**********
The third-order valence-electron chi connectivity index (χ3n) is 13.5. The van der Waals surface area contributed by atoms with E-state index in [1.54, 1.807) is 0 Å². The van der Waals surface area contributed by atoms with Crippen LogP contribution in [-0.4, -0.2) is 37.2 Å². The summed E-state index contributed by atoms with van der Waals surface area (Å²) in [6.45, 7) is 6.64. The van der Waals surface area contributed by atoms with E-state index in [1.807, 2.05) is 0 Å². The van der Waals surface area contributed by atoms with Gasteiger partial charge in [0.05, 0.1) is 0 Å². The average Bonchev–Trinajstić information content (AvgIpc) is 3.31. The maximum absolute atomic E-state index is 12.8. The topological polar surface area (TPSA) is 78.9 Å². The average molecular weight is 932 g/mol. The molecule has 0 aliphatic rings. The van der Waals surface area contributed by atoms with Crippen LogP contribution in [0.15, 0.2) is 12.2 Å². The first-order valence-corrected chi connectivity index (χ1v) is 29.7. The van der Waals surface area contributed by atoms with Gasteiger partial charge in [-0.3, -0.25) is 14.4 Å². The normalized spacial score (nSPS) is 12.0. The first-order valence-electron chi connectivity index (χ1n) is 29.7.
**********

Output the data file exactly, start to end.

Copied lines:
The third-order valence-electron chi connectivity index (χ3n) is 13.5. The van der Waals surface area contributed by atoms with E-state index in [1.54, 1.807) is 0 Å². The van der Waals surface area contributed by atoms with Crippen LogP contribution in [-0.4, -0.2) is 37.2 Å². The summed E-state index contributed by atoms with van der Waals surface area (Å²) in [6.45, 7) is 6.64. The van der Waals surface area contributed by atoms with E-state index in [1.807, 2.05) is 0 Å². The van der Waals surface area contributed by atoms with Gasteiger partial charge in [0.05, 0.1) is 0 Å². The average Bonchev–Trinajstić information content (AvgIpc) is 3.31. The maximum absolute atomic E-state index is 12.8. The topological polar surface area (TPSA) is 78.9 Å². The average molecular weight is 932 g/mol. The molecule has 0 aliphatic rings. The van der Waals surface area contributed by atoms with Crippen LogP contribution in [0.15, 0.2) is 12.2 Å². The first-order valence-corrected chi connectivity index (χ1v) is 29.7. The van der Waals surface area contributed by atoms with Gasteiger partial charge in [-0.3, -0.25) is 14.4 Å². The normalized spacial score (nSPS) is 12.0. The first-order valence-electron chi connectivity index (χ1n) is 29.7.